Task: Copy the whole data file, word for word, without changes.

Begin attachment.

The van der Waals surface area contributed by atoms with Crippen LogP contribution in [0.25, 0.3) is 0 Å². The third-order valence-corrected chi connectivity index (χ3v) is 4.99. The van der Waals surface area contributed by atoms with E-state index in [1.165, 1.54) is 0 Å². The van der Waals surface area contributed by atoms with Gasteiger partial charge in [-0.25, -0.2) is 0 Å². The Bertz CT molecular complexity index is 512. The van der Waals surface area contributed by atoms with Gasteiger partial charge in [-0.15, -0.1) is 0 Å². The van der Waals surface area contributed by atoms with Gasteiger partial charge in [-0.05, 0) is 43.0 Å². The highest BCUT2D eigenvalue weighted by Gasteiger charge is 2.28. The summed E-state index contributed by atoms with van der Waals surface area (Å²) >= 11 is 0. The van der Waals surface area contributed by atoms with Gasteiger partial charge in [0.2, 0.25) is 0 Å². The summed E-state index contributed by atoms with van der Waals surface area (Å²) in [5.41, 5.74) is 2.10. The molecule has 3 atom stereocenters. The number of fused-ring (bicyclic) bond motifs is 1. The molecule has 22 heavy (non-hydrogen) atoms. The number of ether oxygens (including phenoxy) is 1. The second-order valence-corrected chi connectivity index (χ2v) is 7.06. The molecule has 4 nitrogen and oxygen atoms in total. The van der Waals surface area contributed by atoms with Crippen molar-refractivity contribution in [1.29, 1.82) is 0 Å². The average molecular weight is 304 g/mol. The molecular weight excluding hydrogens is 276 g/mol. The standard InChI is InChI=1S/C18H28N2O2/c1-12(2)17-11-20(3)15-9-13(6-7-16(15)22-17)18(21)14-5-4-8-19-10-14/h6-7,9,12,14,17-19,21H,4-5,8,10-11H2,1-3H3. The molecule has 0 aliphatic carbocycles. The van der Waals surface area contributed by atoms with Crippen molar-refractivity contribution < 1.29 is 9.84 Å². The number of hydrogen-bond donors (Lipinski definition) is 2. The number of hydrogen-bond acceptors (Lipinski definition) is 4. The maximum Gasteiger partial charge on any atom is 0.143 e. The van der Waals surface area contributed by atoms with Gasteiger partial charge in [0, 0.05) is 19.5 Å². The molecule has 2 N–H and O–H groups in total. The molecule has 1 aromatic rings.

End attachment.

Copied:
The van der Waals surface area contributed by atoms with Crippen LogP contribution in [0.25, 0.3) is 0 Å². The third-order valence-corrected chi connectivity index (χ3v) is 4.99. The van der Waals surface area contributed by atoms with E-state index in [1.165, 1.54) is 0 Å². The van der Waals surface area contributed by atoms with Gasteiger partial charge in [-0.25, -0.2) is 0 Å². The Bertz CT molecular complexity index is 512. The van der Waals surface area contributed by atoms with Gasteiger partial charge in [-0.15, -0.1) is 0 Å². The van der Waals surface area contributed by atoms with Gasteiger partial charge in [-0.05, 0) is 43.0 Å². The highest BCUT2D eigenvalue weighted by Gasteiger charge is 2.28. The summed E-state index contributed by atoms with van der Waals surface area (Å²) >= 11 is 0. The van der Waals surface area contributed by atoms with Gasteiger partial charge in [0.2, 0.25) is 0 Å². The summed E-state index contributed by atoms with van der Waals surface area (Å²) in [5.41, 5.74) is 2.10. The molecule has 3 atom stereocenters. The number of fused-ring (bicyclic) bond motifs is 1. The molecule has 22 heavy (non-hydrogen) atoms. The number of ether oxygens (including phenoxy) is 1. The second-order valence-corrected chi connectivity index (χ2v) is 7.06. The molecule has 4 nitrogen and oxygen atoms in total. The van der Waals surface area contributed by atoms with Crippen molar-refractivity contribution in [1.29, 1.82) is 0 Å². The average molecular weight is 304 g/mol. The molecular weight excluding hydrogens is 276 g/mol. The standard InChI is InChI=1S/C18H28N2O2/c1-12(2)17-11-20(3)15-9-13(6-7-16(15)22-17)18(21)14-5-4-8-19-10-14/h6-7,9,12,14,17-19,21H,4-5,8,10-11H2,1-3H3. The molecule has 0 aliphatic carbocycles. The van der Waals surface area contributed by atoms with Crippen molar-refractivity contribution < 1.29 is 9.84 Å². The number of hydrogen-bond donors (Lipinski definition) is 2. The number of hydrogen-bond acceptors (Lipinski definition) is 4. The maximum Gasteiger partial charge on any atom is 0.143 e. The van der Waals surface area contributed by atoms with Gasteiger partial charge in [0, 0.05) is 19.5 Å². The molecule has 2 N–H and O–H groups in total. The molecule has 1 aromatic rings.